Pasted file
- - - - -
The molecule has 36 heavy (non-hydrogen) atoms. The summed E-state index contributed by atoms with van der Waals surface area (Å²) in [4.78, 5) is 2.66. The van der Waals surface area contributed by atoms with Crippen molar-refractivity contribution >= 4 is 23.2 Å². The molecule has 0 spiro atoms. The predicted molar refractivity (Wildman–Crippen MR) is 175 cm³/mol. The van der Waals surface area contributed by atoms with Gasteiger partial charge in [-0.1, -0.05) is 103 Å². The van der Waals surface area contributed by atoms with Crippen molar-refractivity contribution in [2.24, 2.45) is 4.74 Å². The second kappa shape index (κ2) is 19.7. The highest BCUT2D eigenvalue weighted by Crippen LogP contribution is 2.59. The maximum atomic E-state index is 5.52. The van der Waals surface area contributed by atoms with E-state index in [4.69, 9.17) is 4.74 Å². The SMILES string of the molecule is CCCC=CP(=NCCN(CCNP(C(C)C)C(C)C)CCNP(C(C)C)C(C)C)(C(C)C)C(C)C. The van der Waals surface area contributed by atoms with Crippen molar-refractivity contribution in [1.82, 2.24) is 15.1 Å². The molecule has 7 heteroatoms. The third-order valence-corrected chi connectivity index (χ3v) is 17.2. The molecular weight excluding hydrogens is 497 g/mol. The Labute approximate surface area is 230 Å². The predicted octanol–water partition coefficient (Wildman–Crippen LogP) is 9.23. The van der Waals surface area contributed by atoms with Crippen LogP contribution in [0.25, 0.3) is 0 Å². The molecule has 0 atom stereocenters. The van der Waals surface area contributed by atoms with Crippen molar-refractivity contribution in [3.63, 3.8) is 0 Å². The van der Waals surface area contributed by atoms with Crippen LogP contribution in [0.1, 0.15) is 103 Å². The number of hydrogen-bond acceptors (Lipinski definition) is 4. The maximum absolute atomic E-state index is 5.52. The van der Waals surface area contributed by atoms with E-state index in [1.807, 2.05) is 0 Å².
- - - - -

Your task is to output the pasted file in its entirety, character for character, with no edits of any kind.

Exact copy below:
The molecule has 36 heavy (non-hydrogen) atoms. The summed E-state index contributed by atoms with van der Waals surface area (Å²) in [4.78, 5) is 2.66. The van der Waals surface area contributed by atoms with Crippen molar-refractivity contribution >= 4 is 23.2 Å². The molecule has 0 spiro atoms. The predicted molar refractivity (Wildman–Crippen MR) is 175 cm³/mol. The van der Waals surface area contributed by atoms with Gasteiger partial charge in [-0.1, -0.05) is 103 Å². The van der Waals surface area contributed by atoms with Crippen molar-refractivity contribution in [2.24, 2.45) is 4.74 Å². The second kappa shape index (κ2) is 19.7. The highest BCUT2D eigenvalue weighted by Crippen LogP contribution is 2.59. The maximum atomic E-state index is 5.52. The van der Waals surface area contributed by atoms with E-state index in [4.69, 9.17) is 4.74 Å². The SMILES string of the molecule is CCCC=CP(=NCCN(CCNP(C(C)C)C(C)C)CCNP(C(C)C)C(C)C)(C(C)C)C(C)C. The van der Waals surface area contributed by atoms with Crippen molar-refractivity contribution in [1.82, 2.24) is 15.1 Å². The molecule has 7 heteroatoms. The third-order valence-corrected chi connectivity index (χ3v) is 17.2. The molecular weight excluding hydrogens is 497 g/mol. The Labute approximate surface area is 230 Å². The predicted octanol–water partition coefficient (Wildman–Crippen LogP) is 9.23. The van der Waals surface area contributed by atoms with Crippen LogP contribution in [0.25, 0.3) is 0 Å². The molecule has 0 atom stereocenters. The van der Waals surface area contributed by atoms with Crippen molar-refractivity contribution in [3.63, 3.8) is 0 Å². The van der Waals surface area contributed by atoms with Crippen LogP contribution in [0.1, 0.15) is 103 Å². The number of hydrogen-bond acceptors (Lipinski definition) is 4. The maximum absolute atomic E-state index is 5.52. The van der Waals surface area contributed by atoms with E-state index in [1.807, 2.05) is 0 Å².